Shaft for joystick needs a synthetic lubricantThis is a review for the upgraded and most recent X56 (grey and black). No ghosting issues (plugged into a 3.0 USB/ same hub as the joystick. No issues. Only gripe I have is that they could have greased the joystick shaft more or at all. Easy fix. Just buy a $3 dollar tube of synthetic lubricant and put a little bit on the shaft. It’s an awesome joystick for the throttle alone. Joystick has a wiggly dead center so make sure your fine with that. Plenty of work arounds. All in all I’m very pleased with what I got for $200.

  6. Alex Bathurst

    So close to greatnessI could easily look past the cheaper materials if it just worked better. I get phantom button presses while flying all the time. Nothing worse than touching down, lowering the landing gear, and then learning that it decided to go up on its own and then crashing after a 4 hour flight. And I get them all over the controller with all the switches. Very disappointed on what could’ve been a great product . When it works it’s amazing, but the bugs ruin the experience………………….Edited to add after using Logitechs registry editor it works exceedingly better than before but still has sensitive phantom control presses. I brought it up to 4, a perfect 5 stars would have no phantom presses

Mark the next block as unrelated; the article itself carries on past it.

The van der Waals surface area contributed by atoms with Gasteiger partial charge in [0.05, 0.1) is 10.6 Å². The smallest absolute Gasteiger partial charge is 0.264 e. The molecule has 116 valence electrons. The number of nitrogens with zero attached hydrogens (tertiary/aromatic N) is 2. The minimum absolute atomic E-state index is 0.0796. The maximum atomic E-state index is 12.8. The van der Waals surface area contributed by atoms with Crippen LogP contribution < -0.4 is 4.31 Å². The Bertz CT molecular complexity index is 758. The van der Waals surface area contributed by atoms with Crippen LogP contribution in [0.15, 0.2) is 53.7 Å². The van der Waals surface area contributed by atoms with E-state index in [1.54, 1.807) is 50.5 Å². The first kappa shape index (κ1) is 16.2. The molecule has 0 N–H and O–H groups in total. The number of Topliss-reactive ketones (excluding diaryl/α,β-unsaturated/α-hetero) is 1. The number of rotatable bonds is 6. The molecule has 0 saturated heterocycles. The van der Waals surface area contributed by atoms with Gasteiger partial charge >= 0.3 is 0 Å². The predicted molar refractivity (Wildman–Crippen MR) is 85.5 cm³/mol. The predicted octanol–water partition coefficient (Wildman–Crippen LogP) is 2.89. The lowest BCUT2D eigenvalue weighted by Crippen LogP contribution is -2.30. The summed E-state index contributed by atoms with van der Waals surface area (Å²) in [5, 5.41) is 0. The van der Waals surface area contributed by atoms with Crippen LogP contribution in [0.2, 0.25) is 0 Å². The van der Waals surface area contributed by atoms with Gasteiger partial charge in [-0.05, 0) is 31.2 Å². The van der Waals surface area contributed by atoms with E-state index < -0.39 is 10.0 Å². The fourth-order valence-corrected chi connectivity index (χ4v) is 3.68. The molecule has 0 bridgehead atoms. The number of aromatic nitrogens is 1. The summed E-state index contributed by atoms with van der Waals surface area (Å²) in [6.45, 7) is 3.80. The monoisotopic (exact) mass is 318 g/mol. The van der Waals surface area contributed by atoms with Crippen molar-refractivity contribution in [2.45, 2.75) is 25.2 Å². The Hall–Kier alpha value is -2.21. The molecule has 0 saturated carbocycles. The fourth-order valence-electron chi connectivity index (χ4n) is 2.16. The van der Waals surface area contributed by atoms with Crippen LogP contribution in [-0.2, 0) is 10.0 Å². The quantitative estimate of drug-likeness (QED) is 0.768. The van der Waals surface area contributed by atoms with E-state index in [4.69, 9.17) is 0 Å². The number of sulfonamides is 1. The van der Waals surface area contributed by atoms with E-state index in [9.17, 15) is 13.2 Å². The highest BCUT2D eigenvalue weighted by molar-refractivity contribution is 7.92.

7. Amazon Customer

    Almost perfectBought this to play some DCS with friends, and the only complaint is that one of the LED’s on the mode switch on the throttle did not work out of the box.

  8. Jacob Litman